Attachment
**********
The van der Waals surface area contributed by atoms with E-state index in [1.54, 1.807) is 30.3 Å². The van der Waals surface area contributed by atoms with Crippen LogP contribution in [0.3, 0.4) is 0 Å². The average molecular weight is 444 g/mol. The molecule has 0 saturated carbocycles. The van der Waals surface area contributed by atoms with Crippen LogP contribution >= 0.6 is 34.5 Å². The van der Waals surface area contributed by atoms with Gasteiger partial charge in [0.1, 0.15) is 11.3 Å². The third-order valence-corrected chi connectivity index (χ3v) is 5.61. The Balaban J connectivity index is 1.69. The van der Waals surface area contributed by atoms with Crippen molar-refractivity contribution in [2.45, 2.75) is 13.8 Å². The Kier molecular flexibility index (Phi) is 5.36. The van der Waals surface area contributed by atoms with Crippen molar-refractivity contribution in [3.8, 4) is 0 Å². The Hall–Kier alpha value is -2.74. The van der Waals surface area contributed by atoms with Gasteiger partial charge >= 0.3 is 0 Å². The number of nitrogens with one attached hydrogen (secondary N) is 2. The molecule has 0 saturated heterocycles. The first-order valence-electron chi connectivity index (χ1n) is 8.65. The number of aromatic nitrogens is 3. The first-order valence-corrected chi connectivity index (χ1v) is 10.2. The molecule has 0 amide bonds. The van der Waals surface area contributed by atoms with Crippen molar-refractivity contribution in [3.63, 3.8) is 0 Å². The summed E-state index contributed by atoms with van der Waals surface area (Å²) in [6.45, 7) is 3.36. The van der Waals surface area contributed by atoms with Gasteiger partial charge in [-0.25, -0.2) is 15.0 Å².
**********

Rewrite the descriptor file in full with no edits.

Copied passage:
The van der Waals surface area contributed by atoms with E-state index in [1.54, 1.807) is 30.3 Å². The van der Waals surface area contributed by atoms with Crippen LogP contribution in [0.3, 0.4) is 0 Å². The average molecular weight is 444 g/mol. The molecule has 0 saturated carbocycles. The van der Waals surface area contributed by atoms with Crippen LogP contribution >= 0.6 is 34.5 Å². The van der Waals surface area contributed by atoms with Gasteiger partial charge in [0.1, 0.15) is 11.3 Å². The third-order valence-corrected chi connectivity index (χ3v) is 5.61. The Balaban J connectivity index is 1.69. The van der Waals surface area contributed by atoms with Crippen molar-refractivity contribution in [2.45, 2.75) is 13.8 Å². The Kier molecular flexibility index (Phi) is 5.36. The van der Waals surface area contributed by atoms with Crippen molar-refractivity contribution in [3.8, 4) is 0 Å². The Hall–Kier alpha value is -2.74. The van der Waals surface area contributed by atoms with Gasteiger partial charge >= 0.3 is 0 Å². The number of nitrogens with one attached hydrogen (secondary N) is 2. The molecule has 0 saturated heterocycles. The first-order valence-electron chi connectivity index (χ1n) is 8.65. The number of aromatic nitrogens is 3. The first-order valence-corrected chi connectivity index (χ1v) is 10.2. The molecule has 0 amide bonds. The van der Waals surface area contributed by atoms with Crippen molar-refractivity contribution in [3.63, 3.8) is 0 Å². The summed E-state index contributed by atoms with van der Waals surface area (Å²) in [6.45, 7) is 3.36. The van der Waals surface area contributed by atoms with Gasteiger partial charge in [-0.25, -0.2) is 15.0 Å².